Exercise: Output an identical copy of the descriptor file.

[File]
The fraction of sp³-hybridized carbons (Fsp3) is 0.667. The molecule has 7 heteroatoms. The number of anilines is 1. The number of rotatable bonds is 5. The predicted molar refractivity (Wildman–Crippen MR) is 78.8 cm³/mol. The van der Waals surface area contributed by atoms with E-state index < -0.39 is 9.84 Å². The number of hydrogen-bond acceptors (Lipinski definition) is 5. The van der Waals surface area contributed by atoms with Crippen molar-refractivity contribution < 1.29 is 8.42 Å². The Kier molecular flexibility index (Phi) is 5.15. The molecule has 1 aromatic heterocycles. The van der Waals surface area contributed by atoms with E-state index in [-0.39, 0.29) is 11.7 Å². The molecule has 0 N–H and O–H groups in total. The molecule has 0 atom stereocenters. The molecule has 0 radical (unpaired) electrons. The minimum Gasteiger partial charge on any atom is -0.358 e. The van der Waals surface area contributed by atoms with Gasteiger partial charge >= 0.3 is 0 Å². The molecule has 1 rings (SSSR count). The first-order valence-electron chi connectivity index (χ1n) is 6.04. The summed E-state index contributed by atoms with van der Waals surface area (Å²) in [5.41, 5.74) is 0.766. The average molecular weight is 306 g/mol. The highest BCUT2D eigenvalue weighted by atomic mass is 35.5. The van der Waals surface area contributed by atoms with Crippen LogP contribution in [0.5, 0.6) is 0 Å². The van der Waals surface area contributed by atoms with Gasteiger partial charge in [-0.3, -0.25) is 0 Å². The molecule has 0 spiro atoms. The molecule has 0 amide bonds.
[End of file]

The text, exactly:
The fraction of sp³-hybridized carbons (Fsp3) is 0.667. The molecule has 7 heteroatoms. The number of anilines is 1. The number of rotatable bonds is 5. The predicted molar refractivity (Wildman–Crippen MR) is 78.8 cm³/mol. The van der Waals surface area contributed by atoms with E-state index < -0.39 is 9.84 Å². The number of hydrogen-bond acceptors (Lipinski definition) is 5. The van der Waals surface area contributed by atoms with Crippen molar-refractivity contribution < 1.29 is 8.42 Å². The Kier molecular flexibility index (Phi) is 5.15. The molecule has 1 aromatic heterocycles. The van der Waals surface area contributed by atoms with E-state index in [-0.39, 0.29) is 11.7 Å². The molecule has 0 N–H and O–H groups in total. The molecule has 0 atom stereocenters. The molecule has 0 radical (unpaired) electrons. The minimum Gasteiger partial charge on any atom is -0.358 e. The van der Waals surface area contributed by atoms with Gasteiger partial charge >= 0.3 is 0 Å². The molecule has 1 rings (SSSR count). The first-order valence-electron chi connectivity index (χ1n) is 6.04. The summed E-state index contributed by atoms with van der Waals surface area (Å²) in [5.41, 5.74) is 0.766. The average molecular weight is 306 g/mol. The highest BCUT2D eigenvalue weighted by atomic mass is 35.5. The van der Waals surface area contributed by atoms with Crippen LogP contribution in [0.5, 0.6) is 0 Å². The van der Waals surface area contributed by atoms with Gasteiger partial charge in [-0.3, -0.25) is 0 Å². The molecule has 0 spiro atoms. The molecule has 0 amide bonds.